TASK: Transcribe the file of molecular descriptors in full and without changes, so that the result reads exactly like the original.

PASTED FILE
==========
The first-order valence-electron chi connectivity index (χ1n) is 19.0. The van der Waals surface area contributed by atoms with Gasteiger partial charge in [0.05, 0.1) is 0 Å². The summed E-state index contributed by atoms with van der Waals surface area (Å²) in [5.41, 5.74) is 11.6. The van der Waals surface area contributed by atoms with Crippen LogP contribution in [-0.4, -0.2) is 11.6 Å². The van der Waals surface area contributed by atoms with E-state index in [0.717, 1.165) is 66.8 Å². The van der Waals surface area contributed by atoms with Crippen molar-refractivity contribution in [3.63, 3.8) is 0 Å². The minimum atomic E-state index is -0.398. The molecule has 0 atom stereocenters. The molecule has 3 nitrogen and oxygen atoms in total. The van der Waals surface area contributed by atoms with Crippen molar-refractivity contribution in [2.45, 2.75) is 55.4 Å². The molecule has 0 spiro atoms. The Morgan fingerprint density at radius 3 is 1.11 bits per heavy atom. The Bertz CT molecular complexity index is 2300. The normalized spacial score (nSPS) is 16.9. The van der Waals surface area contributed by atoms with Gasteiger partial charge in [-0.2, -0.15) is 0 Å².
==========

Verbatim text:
The first-order valence-electron chi connectivity index (χ1n) is 19.0. The van der Waals surface area contributed by atoms with Gasteiger partial charge in [0.05, 0.1) is 0 Å². The summed E-state index contributed by atoms with van der Waals surface area (Å²) in [5.41, 5.74) is 11.6. The van der Waals surface area contributed by atoms with Crippen LogP contribution in [-0.4, -0.2) is 11.6 Å². The van der Waals surface area contributed by atoms with E-state index in [0.717, 1.165) is 66.8 Å². The van der Waals surface area contributed by atoms with Crippen molar-refractivity contribution in [3.63, 3.8) is 0 Å². The minimum atomic E-state index is -0.398. The molecule has 0 atom stereocenters. The molecule has 3 nitrogen and oxygen atoms in total. The van der Waals surface area contributed by atoms with Crippen molar-refractivity contribution in [2.45, 2.75) is 55.4 Å². The molecule has 0 spiro atoms. The Morgan fingerprint density at radius 3 is 1.11 bits per heavy atom. The Bertz CT molecular complexity index is 2300. The normalized spacial score (nSPS) is 16.9. The van der Waals surface area contributed by atoms with Gasteiger partial charge in [-0.2, -0.15) is 0 Å².